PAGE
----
SALTWATER INTRUSION ALONG PERMEABLE PATHWAYS IN THE SURFICIAL AQUIFER ON ST. CATHERINES ISLAND, GEORGIA
Data from the original 6-well traverse reveal periodic saltwater intrusion events whereby unusually high tides produce salinity spikes in the surficial aquifer. Of considerable interest is how the intrusion events are much more pronounced on the marsh-side of the traverse compared to the ocean side, indicating the presence of permeable pathways within the shallow aquifer system. Preliminary data from the additional wells installed in 2016 show anomalously high chloride concentrations at select locations within the island, thereby supporting the hypothesis that saltwater is intruding along preferred pathways.
Analysis of old topographic maps of the island show the linear alignment of former freshwater ponds and marshes that coincide with regional joint trends mapped by other researchers. Historical records indicate that the former ponds and marshes were fed by artesian springs whose source was the deep carbonate aquifer system. In addition, ground-penetrating radar profiles reveal sag structures in the surficial aquifer on the island. It is believed that prior to major pumping withdrawals from the deep aquifer, artesian water flowed upward along joint and fault traces, creating artesian springs at the surface. Over time, solution caverns developed in the carbonate aquifer, some of which collapsed and caused sag structures in the overlying layers.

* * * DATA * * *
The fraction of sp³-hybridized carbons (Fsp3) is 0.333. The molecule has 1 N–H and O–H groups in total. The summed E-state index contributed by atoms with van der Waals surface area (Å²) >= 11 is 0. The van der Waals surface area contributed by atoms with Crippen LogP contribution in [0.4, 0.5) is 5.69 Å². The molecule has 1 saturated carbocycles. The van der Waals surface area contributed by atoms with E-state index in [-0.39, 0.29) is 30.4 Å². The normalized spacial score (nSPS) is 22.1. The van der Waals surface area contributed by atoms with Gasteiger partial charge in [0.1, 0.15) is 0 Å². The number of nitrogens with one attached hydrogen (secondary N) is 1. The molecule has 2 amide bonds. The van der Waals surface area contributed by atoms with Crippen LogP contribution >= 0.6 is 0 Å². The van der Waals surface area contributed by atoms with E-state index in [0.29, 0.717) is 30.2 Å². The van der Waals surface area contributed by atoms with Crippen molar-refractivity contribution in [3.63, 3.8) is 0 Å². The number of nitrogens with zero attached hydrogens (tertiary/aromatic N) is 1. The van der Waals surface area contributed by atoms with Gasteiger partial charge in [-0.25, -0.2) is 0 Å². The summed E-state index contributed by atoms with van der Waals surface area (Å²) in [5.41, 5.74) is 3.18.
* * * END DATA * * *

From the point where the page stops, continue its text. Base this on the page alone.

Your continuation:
It is hypothesized that the observed saltwater intrusion events on St. Catherines Island occur when unusually high tides allow saltwater to preferentially flow into the surficial aquifer along joint and fault trends. Future work will include electrical resistivity profiling and installation of additional wells to help delineate the movement of saltwater within the aquifer. Finally, it can be expected that the saltwater intrusion events will occur more frequently in response to accelerated sea level rise.